Iowa's Medicaid system frustrates Moulton patient
MOULTON, Iowa —
Thousands of Iowa’s Medicaid patients will lose coverage from AmeriHealth Caritas at the end of the month.
KTVO sat down with one of those patients from Moulton, 39-year-old Cory Stansberry, who says he's sick of having to jump from provider to provider in Iowa’s newly privatized system.
"I’ve struggled all my life with being overweight," Stansberry said.
Stansberry committed to gastric bypass surgery last year. UnitedHealthcare, one of the three Managed Care Organizations in Iowa’s system, agreed to pay for the procedure.
"When I had the surgery, I weighed close to 400 pounds," Stansberry said.
He's down to 190 now, but the struggle goes beyond his weight.
For Stansberry, the Medicaid system is another uphill battle.
The first surgery is behind him. Only now, Stansberry said he needs excess skin removal, a procedure he thought was covered. According to his doctor, he was wrong.
“He was having a difficult time with Medicaid and the MCOs to get them to pay for the skin removal surgery," Stansberry said.
Doctors told him one option is to pay for the second surgery out of pocket.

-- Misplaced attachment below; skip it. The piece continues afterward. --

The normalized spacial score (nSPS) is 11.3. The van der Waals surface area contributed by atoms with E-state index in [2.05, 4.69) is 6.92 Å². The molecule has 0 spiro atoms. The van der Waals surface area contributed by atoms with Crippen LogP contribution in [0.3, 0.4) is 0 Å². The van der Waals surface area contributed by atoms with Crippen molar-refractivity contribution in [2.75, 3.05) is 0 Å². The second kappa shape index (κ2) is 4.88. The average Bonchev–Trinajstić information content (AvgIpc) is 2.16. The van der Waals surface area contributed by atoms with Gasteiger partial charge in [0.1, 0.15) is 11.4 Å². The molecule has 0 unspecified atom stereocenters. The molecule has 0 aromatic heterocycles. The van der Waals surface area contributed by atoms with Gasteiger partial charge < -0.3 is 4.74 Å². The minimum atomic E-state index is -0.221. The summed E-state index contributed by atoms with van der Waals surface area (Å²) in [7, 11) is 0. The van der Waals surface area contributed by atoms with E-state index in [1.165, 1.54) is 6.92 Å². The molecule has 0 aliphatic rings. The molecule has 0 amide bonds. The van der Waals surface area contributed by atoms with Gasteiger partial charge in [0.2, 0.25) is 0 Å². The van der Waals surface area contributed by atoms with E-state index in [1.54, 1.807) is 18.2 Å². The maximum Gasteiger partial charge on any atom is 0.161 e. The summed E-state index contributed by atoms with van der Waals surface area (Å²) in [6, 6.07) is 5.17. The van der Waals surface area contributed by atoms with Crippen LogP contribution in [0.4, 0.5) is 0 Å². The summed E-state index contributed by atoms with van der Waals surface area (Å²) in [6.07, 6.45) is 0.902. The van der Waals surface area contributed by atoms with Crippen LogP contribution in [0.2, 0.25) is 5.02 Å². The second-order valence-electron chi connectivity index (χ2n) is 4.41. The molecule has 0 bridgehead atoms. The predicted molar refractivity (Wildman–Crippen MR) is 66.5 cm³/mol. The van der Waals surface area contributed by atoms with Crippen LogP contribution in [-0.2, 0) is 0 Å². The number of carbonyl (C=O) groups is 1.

"If I had $30 or $40,000 then, I didn't need Medicaid,” Stansberry said.
His other option was to join a gym. Stansberry told KTVO one of the main reasons he switched over to AmeriHealth was because they agreed to cover his gym membership at the Ottumwa YMCA.
Now, Stansberry is losing AmeriHealth.
The Iowa Department of Human Services addressed the situation earlier this month. Iowa DHS Director Jerry Foxhoven says patients like Stansberry don't have anything to worry about.
Foxhoven told medical council earlier this month: "We're making this as seamless as it can be made. In other words, there isn't going to be a time period where someone has to say 'will I have coverage, and what do I need to do to get coverage?’ they have coverage."
By Dec. 1, all AmeriHealth patients will be switched over to UnitedHealthcare.
Mt. Pleasant Republican Representative Dave Heaton agrees that it will all work out for patients like Stansberry..in the end.
"I understand this is a great, big undertaking,” Heaton said. “People are going to have to have some patience and I’m kind of hoping that perhaps we can get an extension on the time allotted for people to switch over."
Foxhoven said patients will have 90 days after they're switched to UnitedHealthcare, to make alternative plans.